UCLA Black Studies Professors Critique Neoliberalism

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Arturo Samaniego
Staff Writer

A panel comprising of former UCSB Professor Gaye Theresa Johnson and Dr. Robin Kelley was held at a full house at the MultiCultural Center Theater, moderated by former A.S. Associate Director for Media Elizabeth Robinson. The panel discussed a range of issues dealing with the recent inauguration of President Donald Trump, the social atmosphere the community is in, how to respond to this new atmosphere, how the community has reached this point, and what to do next.

Johnson, now a professor at UCLA, began her remarks by citing a piece by former UCSB professor Cedric Robinson concerning confronting discrimination and pushing for equality. She further elaborated that the public must be “conscious of what is happening,” recognizing the forms of discrimination abundant in society; they have always been present and did not just suddenly disappear with the election of President Barack Obama and reappear with the election of Trump.

Johnson went onto comment that the audience must also be aware that xenophobia has also long been present in society alongside racism, explaining that the public has always know about dislike for immigrants but until now “never had a slogan for it, build the wall.”

“We have to win back and give back,” Johnson said, following with being proactive, not just reactive, and to join together to combat discrimination not just resign to despair. Despite this remark she did acknowledge that “we all have our entitlements to feel depressed,” but still we must take note of the “obscurity of the regimes we are surrounded by.” Communities have to be sure to recognize veiled discrimination, as Johnson stated will sometimes be passed off as necessary for national security.

The other speaker of the evening, Kelley, cited W. E. B. Du Bois to express how ignorance has been cultivated, allowing the election of Trump to catch people off guard. Kelley, also a UCLA professor, elaborates that after the election of Obama, pundits and people in general were quick to disregard racism as a prevailing problem in society. The prosecution of whistleblowers over those that negatively affected the economy and the expansion of neoliberalism were just some of the problems Kelley also touched upon.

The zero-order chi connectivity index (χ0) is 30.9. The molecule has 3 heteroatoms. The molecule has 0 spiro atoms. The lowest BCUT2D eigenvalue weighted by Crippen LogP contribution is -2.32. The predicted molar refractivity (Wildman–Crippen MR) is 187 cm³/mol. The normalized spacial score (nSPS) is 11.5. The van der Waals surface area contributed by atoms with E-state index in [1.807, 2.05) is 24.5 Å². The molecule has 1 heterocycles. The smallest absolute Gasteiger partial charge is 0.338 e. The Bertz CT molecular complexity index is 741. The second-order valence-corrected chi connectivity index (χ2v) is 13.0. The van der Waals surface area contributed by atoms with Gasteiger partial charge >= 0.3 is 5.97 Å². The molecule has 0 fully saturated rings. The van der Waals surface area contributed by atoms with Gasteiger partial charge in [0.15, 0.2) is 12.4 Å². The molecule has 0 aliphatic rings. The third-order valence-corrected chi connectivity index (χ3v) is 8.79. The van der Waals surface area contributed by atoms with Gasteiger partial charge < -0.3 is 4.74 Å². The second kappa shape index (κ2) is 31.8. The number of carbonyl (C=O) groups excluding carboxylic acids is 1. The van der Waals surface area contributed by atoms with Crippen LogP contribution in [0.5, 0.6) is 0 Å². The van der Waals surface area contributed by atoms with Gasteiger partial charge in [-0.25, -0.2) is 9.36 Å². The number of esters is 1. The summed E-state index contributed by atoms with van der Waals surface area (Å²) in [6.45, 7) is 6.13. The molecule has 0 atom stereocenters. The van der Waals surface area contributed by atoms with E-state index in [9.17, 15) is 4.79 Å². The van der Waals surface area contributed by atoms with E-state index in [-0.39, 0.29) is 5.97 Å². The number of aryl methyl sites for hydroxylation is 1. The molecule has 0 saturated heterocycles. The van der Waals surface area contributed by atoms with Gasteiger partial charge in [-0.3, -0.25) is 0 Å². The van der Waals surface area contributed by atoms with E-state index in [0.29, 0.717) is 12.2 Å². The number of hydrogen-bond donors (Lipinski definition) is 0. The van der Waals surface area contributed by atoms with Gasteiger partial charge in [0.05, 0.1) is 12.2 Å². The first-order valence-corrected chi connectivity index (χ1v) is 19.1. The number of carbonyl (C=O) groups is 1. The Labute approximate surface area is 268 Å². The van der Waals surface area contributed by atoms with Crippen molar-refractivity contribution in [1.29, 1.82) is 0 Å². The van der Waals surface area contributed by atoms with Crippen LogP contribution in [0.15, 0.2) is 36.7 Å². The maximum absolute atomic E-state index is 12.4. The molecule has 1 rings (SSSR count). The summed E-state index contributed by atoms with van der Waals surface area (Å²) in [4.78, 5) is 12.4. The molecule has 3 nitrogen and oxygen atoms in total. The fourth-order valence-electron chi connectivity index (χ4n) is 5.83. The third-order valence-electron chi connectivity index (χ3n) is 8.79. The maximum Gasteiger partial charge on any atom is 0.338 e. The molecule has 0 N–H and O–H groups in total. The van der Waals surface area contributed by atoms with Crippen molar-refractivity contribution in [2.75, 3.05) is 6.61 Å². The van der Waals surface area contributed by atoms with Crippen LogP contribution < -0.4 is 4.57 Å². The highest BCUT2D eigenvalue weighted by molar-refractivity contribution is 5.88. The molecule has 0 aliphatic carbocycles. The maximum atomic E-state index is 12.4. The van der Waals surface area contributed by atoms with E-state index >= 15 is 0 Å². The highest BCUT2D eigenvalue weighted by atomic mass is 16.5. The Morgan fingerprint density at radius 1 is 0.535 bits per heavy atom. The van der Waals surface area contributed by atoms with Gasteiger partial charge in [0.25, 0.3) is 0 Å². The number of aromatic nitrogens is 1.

Kelley took time to address the problem of neoliberalism, stating that Trumpism is a “continuation of neoliberalism logic and authoritarianism.” As Kelley put it, this ideology can lead to a decline of the nation, and is merely “heightened neoliberalism,” which is a belief that the government can be run as a business. As evidence for Trump’s ideology tying back to neoliberalism, he pointed to the recent executive actions signed by Trump with no regard for judicial review.

Some final points Kelley touched upon was the “bankruptcy of our political discourse,” evident by the fact that people talk of Trump as if he is the cause rather than a symptom of neoliberalism and focus more on “Russian hacking rather than voter suppression.” Kelley also remarked that as a society people are failing in teaching children how to recognize structural racism and believing “only the powerful have the power to enact change.”

The discussion narrowed in on societal problems that have been long present before Trump and have only been heightened by his election, rather than simply focusing on Trump and the intolerance believed to have been brought about by his election. Johnson and Kelley commented on the importance of combating discrimination and the expansion of neoliberalism; despite the gravitas in fighting these problems both speakers remained optimistic.         

“We have far more to be hopeful about” than there is to fear, Johnson said.